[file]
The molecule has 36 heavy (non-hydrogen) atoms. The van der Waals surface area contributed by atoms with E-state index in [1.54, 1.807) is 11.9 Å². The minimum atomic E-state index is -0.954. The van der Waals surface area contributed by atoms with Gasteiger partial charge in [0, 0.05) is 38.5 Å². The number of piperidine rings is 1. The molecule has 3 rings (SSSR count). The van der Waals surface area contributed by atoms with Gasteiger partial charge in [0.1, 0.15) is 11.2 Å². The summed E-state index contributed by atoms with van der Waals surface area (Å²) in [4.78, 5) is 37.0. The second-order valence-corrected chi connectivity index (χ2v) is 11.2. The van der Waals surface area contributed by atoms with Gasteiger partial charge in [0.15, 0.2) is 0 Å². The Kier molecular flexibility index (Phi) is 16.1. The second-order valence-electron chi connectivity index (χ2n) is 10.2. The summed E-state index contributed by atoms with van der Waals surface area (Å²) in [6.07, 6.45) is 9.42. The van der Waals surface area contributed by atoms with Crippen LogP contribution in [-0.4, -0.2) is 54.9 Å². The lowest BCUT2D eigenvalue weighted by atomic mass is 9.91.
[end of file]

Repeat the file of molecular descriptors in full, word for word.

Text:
The molecule has 36 heavy (non-hydrogen) atoms. The van der Waals surface area contributed by atoms with E-state index in [1.54, 1.807) is 11.9 Å². The minimum atomic E-state index is -0.954. The van der Waals surface area contributed by atoms with Gasteiger partial charge in [0, 0.05) is 38.5 Å². The number of piperidine rings is 1. The molecule has 3 rings (SSSR count). The van der Waals surface area contributed by atoms with Gasteiger partial charge in [0.1, 0.15) is 11.2 Å². The summed E-state index contributed by atoms with van der Waals surface area (Å²) in [4.78, 5) is 37.0. The second-order valence-corrected chi connectivity index (χ2v) is 11.2. The van der Waals surface area contributed by atoms with Gasteiger partial charge in [0.15, 0.2) is 0 Å². The Kier molecular flexibility index (Phi) is 16.1. The second-order valence-electron chi connectivity index (χ2n) is 10.2. The summed E-state index contributed by atoms with van der Waals surface area (Å²) in [6.07, 6.45) is 9.42. The van der Waals surface area contributed by atoms with Crippen LogP contribution in [-0.4, -0.2) is 54.9 Å². The lowest BCUT2D eigenvalue weighted by atomic mass is 9.91.